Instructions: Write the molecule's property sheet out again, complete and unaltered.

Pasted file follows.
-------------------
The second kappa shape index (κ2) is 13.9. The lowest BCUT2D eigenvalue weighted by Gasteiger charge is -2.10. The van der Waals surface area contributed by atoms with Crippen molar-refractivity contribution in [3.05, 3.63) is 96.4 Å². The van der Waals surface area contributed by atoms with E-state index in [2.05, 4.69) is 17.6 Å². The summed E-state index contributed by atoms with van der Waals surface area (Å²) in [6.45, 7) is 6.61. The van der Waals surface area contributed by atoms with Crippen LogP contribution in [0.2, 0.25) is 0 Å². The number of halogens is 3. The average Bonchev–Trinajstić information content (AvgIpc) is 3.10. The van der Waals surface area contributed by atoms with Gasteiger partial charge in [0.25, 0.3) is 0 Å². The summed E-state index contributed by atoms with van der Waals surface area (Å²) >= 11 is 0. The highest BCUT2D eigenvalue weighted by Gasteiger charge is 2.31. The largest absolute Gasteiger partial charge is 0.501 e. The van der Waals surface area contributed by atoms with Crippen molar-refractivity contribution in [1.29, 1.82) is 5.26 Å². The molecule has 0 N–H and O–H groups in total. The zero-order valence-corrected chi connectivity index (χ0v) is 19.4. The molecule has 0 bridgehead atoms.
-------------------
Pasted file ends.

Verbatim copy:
The second kappa shape index (κ2) is 13.9. The lowest BCUT2D eigenvalue weighted by Gasteiger charge is -2.10. The van der Waals surface area contributed by atoms with Crippen molar-refractivity contribution in [3.05, 3.63) is 96.4 Å². The van der Waals surface area contributed by atoms with E-state index in [2.05, 4.69) is 17.6 Å². The summed E-state index contributed by atoms with van der Waals surface area (Å²) in [6.45, 7) is 6.61. The van der Waals surface area contributed by atoms with Crippen LogP contribution in [0.2, 0.25) is 0 Å². The number of halogens is 3. The average Bonchev–Trinajstić information content (AvgIpc) is 3.10. The van der Waals surface area contributed by atoms with Gasteiger partial charge in [0.25, 0.3) is 0 Å². The summed E-state index contributed by atoms with van der Waals surface area (Å²) >= 11 is 0. The highest BCUT2D eigenvalue weighted by Gasteiger charge is 2.31. The largest absolute Gasteiger partial charge is 0.501 e. The van der Waals surface area contributed by atoms with Crippen molar-refractivity contribution in [1.29, 1.82) is 5.26 Å². The molecule has 0 N–H and O–H groups in total. The zero-order valence-corrected chi connectivity index (χ0v) is 19.4. The molecule has 0 bridgehead atoms.